US, partners condemn arms transfers between North Korea and Russia

By Kanishka Singh

WASHINGTON (Reuters) -A joint statement by the United States and its partners on Tuesday condemned arms transfers between North Korea and Russia, including what it termed as Russia’s procurement of North Korean ballistic missiles and Moscow’s use of those against Ukraine on Dec. 30 and Jan. 2.


Both Moscow and Pyongyang have drawn closer since the beginning of the Ukraine conflict, though they deny making any arms deals. North Korean leader Kim Jong Un met President Vladimir Putin in Russia’s Far East region last September and senior Russian officials have made several visits to Pyongyang.

Last week the White House said Russia had used short-range ballistic missiles (SRBMs) sourced from North Korea to conduct multiple strikes against Ukraine, citing newly declassified intelligence. A senior Ukrainian official later corroborated the assertion.


“We are deeply concerned about the security implications that this cooperation has in Europe, on the Korean Peninsula, across the Indo-Pacific region, and around the world,” the joint statement added. The statement was signed by the U.S., the UK, the EU, Australia, Germany, Canada and nearly 40 other partner nations.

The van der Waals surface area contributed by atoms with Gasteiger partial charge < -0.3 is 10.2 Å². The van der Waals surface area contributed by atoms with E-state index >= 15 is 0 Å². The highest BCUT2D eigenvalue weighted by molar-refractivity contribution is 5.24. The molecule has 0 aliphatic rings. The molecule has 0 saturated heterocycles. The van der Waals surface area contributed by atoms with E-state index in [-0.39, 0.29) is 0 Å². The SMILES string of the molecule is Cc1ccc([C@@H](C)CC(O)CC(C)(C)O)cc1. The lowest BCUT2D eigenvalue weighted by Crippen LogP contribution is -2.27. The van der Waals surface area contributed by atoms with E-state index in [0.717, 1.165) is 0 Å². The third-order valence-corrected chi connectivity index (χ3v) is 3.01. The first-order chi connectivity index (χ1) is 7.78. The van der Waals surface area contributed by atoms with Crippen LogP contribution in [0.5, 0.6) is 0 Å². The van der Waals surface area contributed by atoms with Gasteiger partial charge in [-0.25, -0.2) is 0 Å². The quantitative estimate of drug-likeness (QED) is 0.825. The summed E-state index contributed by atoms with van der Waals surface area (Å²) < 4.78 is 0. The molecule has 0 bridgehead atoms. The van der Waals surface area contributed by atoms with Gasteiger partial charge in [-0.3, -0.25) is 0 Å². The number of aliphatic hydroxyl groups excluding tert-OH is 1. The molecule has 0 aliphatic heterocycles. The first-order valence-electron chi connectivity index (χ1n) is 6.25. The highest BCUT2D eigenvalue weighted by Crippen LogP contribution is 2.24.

“We condemn in the strongest possible terms (North Korea’s) export and Russia’s procurement of (North Korea’s) ballistic missiles, as well as Russia’s use of these missiles against Ukraine on December 30, 2023, and January 2, 2024,” the joint statement added.

Asked about the accusations during a call with reporters, Kremlin spokesman Dmitry Peskov on Tuesday said: “No comment.”


Russia attacked Kharkiv with several missiles last week, killing two people and injuring over 60 in one of its biggest missile and drone strikes since the start of the large-scale war in February 2022.

White House national security spokesman John Kirby said Washington will raise these arms deals between Russia and North Korea at the United Nations Security Council on Wednesday and demand “Russia be held accountable.”

North Korea has been under a United Nations arms embargo since it first tested a nuclear bomb in 2006.

U.N. Security Council resolutions – approved with Russian support – ban countries from trading weapons or other military equipment with North Korea.

(Reporting by Kanishka Singh in Washington; Editing by Leslie Adler, Sandra Maler and Jonathan Oatis)